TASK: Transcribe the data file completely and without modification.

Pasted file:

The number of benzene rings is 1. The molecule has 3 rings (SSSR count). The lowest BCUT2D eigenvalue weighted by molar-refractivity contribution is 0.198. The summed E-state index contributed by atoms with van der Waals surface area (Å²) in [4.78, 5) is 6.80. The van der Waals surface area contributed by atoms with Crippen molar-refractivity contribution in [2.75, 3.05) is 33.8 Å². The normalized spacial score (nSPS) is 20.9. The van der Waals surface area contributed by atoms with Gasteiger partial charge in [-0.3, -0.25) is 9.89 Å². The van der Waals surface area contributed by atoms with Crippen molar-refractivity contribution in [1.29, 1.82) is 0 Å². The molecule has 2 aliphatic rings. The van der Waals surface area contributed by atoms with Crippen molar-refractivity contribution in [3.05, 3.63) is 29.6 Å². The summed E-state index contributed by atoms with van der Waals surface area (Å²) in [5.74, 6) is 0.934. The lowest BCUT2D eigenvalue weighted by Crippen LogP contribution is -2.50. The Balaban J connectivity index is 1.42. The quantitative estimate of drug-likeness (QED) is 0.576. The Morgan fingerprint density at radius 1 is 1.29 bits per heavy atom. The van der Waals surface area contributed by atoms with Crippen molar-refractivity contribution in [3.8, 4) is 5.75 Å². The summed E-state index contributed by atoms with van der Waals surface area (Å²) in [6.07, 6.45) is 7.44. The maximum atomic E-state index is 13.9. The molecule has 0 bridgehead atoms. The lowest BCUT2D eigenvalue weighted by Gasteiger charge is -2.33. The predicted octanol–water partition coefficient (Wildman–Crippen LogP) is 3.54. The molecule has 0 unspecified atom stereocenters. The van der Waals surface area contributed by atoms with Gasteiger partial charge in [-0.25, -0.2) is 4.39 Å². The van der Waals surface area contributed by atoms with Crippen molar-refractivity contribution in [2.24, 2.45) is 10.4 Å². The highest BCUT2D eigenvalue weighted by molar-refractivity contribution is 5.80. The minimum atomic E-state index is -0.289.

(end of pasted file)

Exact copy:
The number of benzene rings is 1. The molecule has 3 rings (SSSR count). The lowest BCUT2D eigenvalue weighted by molar-refractivity contribution is 0.198. The summed E-state index contributed by atoms with van der Waals surface area (Å²) in [4.78, 5) is 6.80. The van der Waals surface area contributed by atoms with Crippen molar-refractivity contribution in [2.75, 3.05) is 33.8 Å². The normalized spacial score (nSPS) is 20.9. The van der Waals surface area contributed by atoms with Gasteiger partial charge in [-0.3, -0.25) is 9.89 Å². The van der Waals surface area contributed by atoms with Crippen molar-refractivity contribution in [1.29, 1.82) is 0 Å². The molecule has 2 aliphatic rings. The van der Waals surface area contributed by atoms with Crippen molar-refractivity contribution in [3.05, 3.63) is 29.6 Å². The summed E-state index contributed by atoms with van der Waals surface area (Å²) in [5.74, 6) is 0.934. The lowest BCUT2D eigenvalue weighted by Crippen LogP contribution is -2.50. The Balaban J connectivity index is 1.42. The quantitative estimate of drug-likeness (QED) is 0.576. The Morgan fingerprint density at radius 1 is 1.29 bits per heavy atom. The van der Waals surface area contributed by atoms with Crippen molar-refractivity contribution in [3.8, 4) is 5.75 Å². The summed E-state index contributed by atoms with van der Waals surface area (Å²) in [6.07, 6.45) is 7.44. The maximum atomic E-state index is 13.9. The molecule has 0 bridgehead atoms. The lowest BCUT2D eigenvalue weighted by Gasteiger charge is -2.33. The predicted octanol–water partition coefficient (Wildman–Crippen LogP) is 3.54. The molecule has 0 unspecified atom stereocenters. The van der Waals surface area contributed by atoms with Gasteiger partial charge in [-0.25, -0.2) is 4.39 Å². The van der Waals surface area contributed by atoms with Crippen molar-refractivity contribution in [2.24, 2.45) is 10.4 Å². The highest BCUT2D eigenvalue weighted by molar-refractivity contribution is 5.80. The minimum atomic E-state index is -0.289.